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From parsons to academics and the Prince of Wales – men of feeling?

Carrying on the theme of men of the cloth being seen as being more interested in matters carnal than matters theological, and ending with a dig at the sexual proclivities of the Prince of Wales, here are a trio of eighteenth century caricatures under the title of The Man of Feeling.

First up, this one from the Royal Collections site showing what is described as being “a plump Parson standing regarding a young woman as he places his hand on her breast. The young woman looks on demurely with a basket over her left arm. The couple stand in front of a tree and the Parson’s place of employment, the church, stands in the background. In the man’s pocket is a paper entitled Essay on Woman “. It was etched by Thomas Rowlandson and appeared in 1788.

Another Rowlandson, with much the same title, and with the male character fondling  the bottom of a much younger woman, appears  on the Digital Commonwealth Massachusetts Collection site.

The original is in the Boston Public Library and was etched by Rowlandson in 1811, forming part of  the first volume of a publication called  The Caricature Magazine or Hudibrastic Mirror . The site comments on it saying that it ‘represents the college rooms of a Master of Arts and a Fellow of decidedly convivial tendencies, whose predilections appear to be the reverse of ascetic’.

The sign to the side of the fireplace gives the headings ‘Term starts’ ‘Term Ends’ and ‘Long Vacation’ and there is another notice entitled ‘Oxford Almanac’. A copy of the ‘Doomsday Book’ lies open on the floor beneath a table supporting bottles of Gin, Rum, Cognac and what looks like ‘Prescribed Ginger’. As with all Rowlandson’s there is a wealth of trivial detail, and the male character is, as usual, shown as a rather revolting lecherous older man.

Gillray used a similar title in 1800 to have a dig at the porcine Prince of Wales – the full title was ‘A man of feeling in search of Indispensibles’ and below the title it has the lengthy explanation:

“NB. A number of disputes having arisen in the Beau Monde, respecting the Exact Situation of the Ladies Indispensibles (or new Invented Pockets) whether they were placed at the Ancle, or in a more elegible situation, – the above Search took place, in order to determine precisely the Longitude of these inestimable conveniences”. It appears both on the V&A site here and on the British Museum site here.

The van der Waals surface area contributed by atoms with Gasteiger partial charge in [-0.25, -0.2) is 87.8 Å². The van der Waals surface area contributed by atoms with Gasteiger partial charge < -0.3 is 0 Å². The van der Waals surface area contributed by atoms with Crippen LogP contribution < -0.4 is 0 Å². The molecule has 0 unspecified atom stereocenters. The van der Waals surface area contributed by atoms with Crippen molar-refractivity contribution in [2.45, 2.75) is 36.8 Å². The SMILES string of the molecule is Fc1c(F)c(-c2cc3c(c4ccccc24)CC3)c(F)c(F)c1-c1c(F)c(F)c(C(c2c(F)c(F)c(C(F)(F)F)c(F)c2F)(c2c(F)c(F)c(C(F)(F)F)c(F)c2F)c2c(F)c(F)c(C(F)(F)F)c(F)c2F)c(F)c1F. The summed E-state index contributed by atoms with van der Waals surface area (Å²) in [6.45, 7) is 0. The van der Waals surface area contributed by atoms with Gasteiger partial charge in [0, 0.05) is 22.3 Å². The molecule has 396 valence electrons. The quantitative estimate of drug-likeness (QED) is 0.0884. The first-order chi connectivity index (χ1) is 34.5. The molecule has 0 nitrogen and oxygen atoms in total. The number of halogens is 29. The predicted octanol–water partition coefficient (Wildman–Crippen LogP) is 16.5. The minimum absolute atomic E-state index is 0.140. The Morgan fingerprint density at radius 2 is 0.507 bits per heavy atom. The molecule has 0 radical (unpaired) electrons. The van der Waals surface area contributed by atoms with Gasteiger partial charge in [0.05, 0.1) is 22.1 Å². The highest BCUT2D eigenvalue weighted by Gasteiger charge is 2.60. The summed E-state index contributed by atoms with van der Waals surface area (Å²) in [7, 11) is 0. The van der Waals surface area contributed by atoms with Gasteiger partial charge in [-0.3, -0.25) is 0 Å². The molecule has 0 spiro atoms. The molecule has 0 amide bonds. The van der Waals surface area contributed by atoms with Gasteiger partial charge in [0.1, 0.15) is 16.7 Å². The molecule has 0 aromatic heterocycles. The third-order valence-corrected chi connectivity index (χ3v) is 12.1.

It shows the Prince ferreting around under a ladies skirt and the British Museum site adds this explanation: “Girls, fashionably dressed, sit sewing round a large table. In the foreground the elephantine Prince of Orange kneels, feeling the leg of two girls on his right and left; they throw up their arms and scream. The others look on, amused or astonished. The mistress of the establishment enters by the door (right), elaborately and indecorously dressed, a feathered bonnet in her hand. On the wall hang cloaks, feathers, a hat, &c, and on a shelf is a bust wearing a feathered hat. A placard: ‘le Magasin de Lancastre pour Embellir les Dames Angloise [sic] – Indispencibles’. One of these pockets is on the ground, a girl works at another.

By way of explanation, the British Museum site goes on to say that the fashionable substitute for a pocket was necessary because of transparent dresses moulding the figure. It was called the reticule or ‘ridicule’, called also in Paris the balantine, and was carried in the hand and dangled to the ankle.

 

(The phrase ‘the man of feeling’ became widespread after the novel of that name was published in 1771.  The book was regarded as being ‘a sentimental novel’ and was written by the Scottish author Henry Mackenzie.Wikipedia tells me that it  apparently ‘presented a series of moral vignettes which the naïve protagonist Harley either observes, is told about, or participates in’).

Needless to say, caricaturists revelled in showing ‘the man of feeling’ as being a man doing rather a lot of feeling….

 

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